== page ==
xxxxxThis occupation lasted until 1453 (H6). It was then that Constantinople was captured by the Turks, and Greece found itself part of the expanding Ottoman Empire. Turkish rule, as elsewhere, was harsh, but, some islands, such as Rhodes and Crete, held out for many years and, once again, the central, mountainous areas were little affected. Furthermore, quite a large number of Greeks were retained as administrators, and the Orthodox Church was left in tact, providing, as it so happened, a focus for Greek nationalism. Nonetheless, Greece remained under Turkish domination for close on 400 years. It was not until the latter part of the 18th century, in 1770, that Turkish rule was challenged. The attempt failed, but the coming of the French Revolution kept alive the flame of rebellion. A powerful secret society (the Friendly Society) was formed in 1814, and this began making plans for a widespread armed revolt. When it came, it was to be a bloody, cruel conflict with atrocities committed by both sides.

Click Image to Enlarge

xxxxxFor the first three years of the war the Greeks fought virtually alone, their cause seriously hampered by constant strife between various factions, and a consequent lack of coordination. The revolt broke out in Wallachia in February 1821, spread to Moldavia the following month, and then led to a general uprising in the Peloponnese, led by Germanos, archbishop of Patros. The rebels met with only limited success, but in 1822 they adopted a liberal republican constitution, declared their independence, and appealed to Tsar Alexander I for Russian support. It was in that year that the Turks invaded Greece in force and their fleet captured the island of Chios and massacred its inhabitants - the Chios Massacre (illustrated right).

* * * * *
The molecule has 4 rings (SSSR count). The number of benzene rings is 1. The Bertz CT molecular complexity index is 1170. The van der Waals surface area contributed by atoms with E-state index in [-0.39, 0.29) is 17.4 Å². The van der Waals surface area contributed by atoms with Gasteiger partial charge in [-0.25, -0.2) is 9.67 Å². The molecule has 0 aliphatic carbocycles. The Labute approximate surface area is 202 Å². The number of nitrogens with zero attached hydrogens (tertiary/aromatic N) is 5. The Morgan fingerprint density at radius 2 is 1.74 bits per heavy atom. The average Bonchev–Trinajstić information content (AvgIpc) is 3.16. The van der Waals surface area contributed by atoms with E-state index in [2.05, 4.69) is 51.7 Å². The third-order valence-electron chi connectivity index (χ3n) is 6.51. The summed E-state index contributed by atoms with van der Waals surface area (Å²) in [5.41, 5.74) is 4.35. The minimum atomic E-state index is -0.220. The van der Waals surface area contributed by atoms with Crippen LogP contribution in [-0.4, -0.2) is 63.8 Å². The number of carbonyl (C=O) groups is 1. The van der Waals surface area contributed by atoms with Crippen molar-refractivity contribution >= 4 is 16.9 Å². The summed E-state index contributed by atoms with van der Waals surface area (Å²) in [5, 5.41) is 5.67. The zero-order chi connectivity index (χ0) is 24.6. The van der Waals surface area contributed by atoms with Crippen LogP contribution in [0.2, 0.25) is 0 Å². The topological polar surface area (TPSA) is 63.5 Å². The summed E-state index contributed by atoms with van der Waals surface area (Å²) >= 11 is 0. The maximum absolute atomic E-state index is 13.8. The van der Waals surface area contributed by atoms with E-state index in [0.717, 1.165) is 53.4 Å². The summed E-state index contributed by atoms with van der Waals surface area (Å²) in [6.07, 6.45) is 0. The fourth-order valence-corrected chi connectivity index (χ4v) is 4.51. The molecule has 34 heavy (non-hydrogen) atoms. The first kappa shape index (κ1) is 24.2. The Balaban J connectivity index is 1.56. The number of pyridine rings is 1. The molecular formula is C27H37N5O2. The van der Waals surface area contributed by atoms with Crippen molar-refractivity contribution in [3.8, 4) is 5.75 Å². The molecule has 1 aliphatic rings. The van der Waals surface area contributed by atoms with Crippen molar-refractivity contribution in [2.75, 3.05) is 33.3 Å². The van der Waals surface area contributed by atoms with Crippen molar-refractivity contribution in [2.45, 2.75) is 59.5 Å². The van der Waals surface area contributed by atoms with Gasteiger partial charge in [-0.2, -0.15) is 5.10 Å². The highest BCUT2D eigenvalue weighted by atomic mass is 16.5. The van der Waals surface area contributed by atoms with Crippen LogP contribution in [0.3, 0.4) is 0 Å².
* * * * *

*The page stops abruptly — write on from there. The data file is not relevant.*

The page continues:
xxxxxIn 1824 the war escalated. The ruler of Egypt, Muhammad Ali, wooed by the promise of substantial territorial gains (including Crete), joined forces with the Sultan of Turkey, Mahmud II. By 1826, he and his son, Ibrahim Pasha, had conquered the whole of the southern peninsula of Greece, the Peloponnese. The following year, 1827, saw the turning point as far as the Greeks were concerned. The Turks entered Athens in that year but, by the Treaty of London, Russia, Britain and France, alarmed above all by the intervention of Muhammad Ali and his territorial gains, agreed to recognise Greek independence, and to persuade the Sultan to come to terms. Though the British government regarded this action as “peaceful interference”, in the October of that year a combined allied naval force took the opportunity to destroy a Turco-Egyptian fleet at the Battle of Navarino, the last great naval engagement to be fought in the age of sail. Then in April of 1828 Russia, regarding itself as the protector of Orthodox Christians, officially declared war against Turkey.

xxxxxIt was at this stage that Muhammad Ali agreed to British demands to quit Greece, andxin September 1829 the Treaty of Adrianople (sometimes known as the Treaty of Edirne) brought an end to the Russo-Turkish War. By its terms the Turkish government granted autonomy to Greece, Serbia and the Danube provinces of Moldavia and Walachia, and gave Russian shipping access to the Mediterranean Sea. Finally, in February 1830 the London Conference formally declared Greek independence under the protection of the three allies. A period of great civil unrest followed, but the main aim of the war had been achieved.